PHOENIX — A construction worker with three children was taken into custody and deported by immigration authorities this week after he went to his regular check-in, according to his family.
Juan Carlos Fomperosa Garcia, 44, is the second Valley undocumented immigrant to be deported by Immigration and Customs Enforcement since President Donald Trump’s immigration executive order.
A working Phoenix mother of two, Guadalupe Garcia de Rayos, was deported to Mexico in February after showing up for her regular appointment with ICE.
Trump’s executive order increased the number of undocumented residents subject to speedy deportation whether they had committed major or minor crimes or were even suspected of having committed a crime. One of Fomperosa’s daughters said he had a worker’s permit and had been seeking asylum.
“He’s not one of those people … that President (Donald) Trump says. He’s not a rapist, he’s not a drug dealer and he’s not a murderer,” daughter Yennifer Sanchez said Thursday night at a press conference that was posted online.
“He’s a family man,” Sanchez said.
An Arizona immigrants’ rights group, Living for United Change, said Fomperosa left home before a family birthday party to go to the ICE office for a check-in.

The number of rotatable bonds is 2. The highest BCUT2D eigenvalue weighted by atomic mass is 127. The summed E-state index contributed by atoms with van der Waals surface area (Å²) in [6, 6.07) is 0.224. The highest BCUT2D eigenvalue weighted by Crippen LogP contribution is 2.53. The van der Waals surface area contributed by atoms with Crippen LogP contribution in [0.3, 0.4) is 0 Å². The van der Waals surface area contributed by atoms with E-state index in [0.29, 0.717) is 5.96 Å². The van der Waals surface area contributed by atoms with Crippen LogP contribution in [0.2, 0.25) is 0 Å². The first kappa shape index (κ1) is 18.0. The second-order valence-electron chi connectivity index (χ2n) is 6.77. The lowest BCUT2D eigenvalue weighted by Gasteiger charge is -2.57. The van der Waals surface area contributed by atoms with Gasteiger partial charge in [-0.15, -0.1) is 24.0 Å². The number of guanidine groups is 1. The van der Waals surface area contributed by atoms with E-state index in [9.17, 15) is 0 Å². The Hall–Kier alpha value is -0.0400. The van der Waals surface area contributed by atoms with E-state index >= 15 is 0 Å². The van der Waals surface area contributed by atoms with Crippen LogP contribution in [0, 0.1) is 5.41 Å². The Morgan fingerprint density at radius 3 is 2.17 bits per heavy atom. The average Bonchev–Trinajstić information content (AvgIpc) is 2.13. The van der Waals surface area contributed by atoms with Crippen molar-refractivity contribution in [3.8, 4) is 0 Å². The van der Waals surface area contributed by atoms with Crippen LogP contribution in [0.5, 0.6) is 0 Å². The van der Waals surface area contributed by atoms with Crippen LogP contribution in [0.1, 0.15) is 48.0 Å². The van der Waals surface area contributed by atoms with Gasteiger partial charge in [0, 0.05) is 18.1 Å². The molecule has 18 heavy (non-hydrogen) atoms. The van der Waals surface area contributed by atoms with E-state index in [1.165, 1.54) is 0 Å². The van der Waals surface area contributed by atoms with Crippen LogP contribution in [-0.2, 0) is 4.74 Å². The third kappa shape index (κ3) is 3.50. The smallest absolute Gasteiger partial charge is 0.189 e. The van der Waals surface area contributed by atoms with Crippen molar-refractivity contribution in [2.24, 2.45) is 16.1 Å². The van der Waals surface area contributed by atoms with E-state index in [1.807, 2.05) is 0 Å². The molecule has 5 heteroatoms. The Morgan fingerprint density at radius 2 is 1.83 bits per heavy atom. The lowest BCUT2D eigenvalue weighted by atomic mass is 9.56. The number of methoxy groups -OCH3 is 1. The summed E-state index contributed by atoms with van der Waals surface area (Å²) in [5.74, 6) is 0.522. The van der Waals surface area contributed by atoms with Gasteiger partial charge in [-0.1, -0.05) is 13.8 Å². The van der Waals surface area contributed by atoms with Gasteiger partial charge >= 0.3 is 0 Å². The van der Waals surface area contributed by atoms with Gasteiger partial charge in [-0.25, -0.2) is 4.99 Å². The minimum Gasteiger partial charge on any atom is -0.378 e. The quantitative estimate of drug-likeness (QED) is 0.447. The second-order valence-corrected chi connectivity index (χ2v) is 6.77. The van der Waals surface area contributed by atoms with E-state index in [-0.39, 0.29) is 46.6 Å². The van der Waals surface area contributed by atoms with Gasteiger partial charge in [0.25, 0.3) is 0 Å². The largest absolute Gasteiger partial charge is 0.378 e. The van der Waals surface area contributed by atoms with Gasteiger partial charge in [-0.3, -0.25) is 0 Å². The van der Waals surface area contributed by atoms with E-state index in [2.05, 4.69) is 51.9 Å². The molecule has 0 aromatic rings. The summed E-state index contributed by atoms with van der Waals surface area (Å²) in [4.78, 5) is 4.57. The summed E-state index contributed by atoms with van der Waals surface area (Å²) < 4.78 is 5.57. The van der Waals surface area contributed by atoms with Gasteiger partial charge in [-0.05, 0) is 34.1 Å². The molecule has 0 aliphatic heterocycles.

Once there, he was detained. He was deported to Nogales, Mexico on Friday.
In a statement, ICE officials said Fomperosa had been previously sent back to Mexico three times, including being formally deported in 2014. He was charged with a federal misdemeanor the following year, though the statement did not specify the crime.
Federal court records show he pleaded guilty in July 2015 to attempted illegal entry, a misdemeanor, after attempting to cross a border crossing in San Luis, Arizona, using somebody else’s documents. He was sentenced to 30 days in prison.
In 2014, a man named Juan Fomperosa Garcia filed a petition against the Justice Department with the Ninth Circuit Court of Appeals. The type of lawsuit was not specified.
Besides Sanchez, 23, Fomperosa is the father of a 17-year-old son and a 14-year-old daughter. All of Fomperosa Garcia’s children are U.S. citizens. Sanchez said their father has been in the country for 20 years.
“My father is an honest, working man, a family man, that loves everyone he meets,” she said.
Sanchez says she’s not sure what will happen next but that she will continue to work and her siblings will stay in school.
“People will have to go and check in, but it’s important that families know, they should think about a plan for what happens after that check-in if that person is taken into custody,” Abril Gallardo, a LUCHA organizer sitting with the young women, said.
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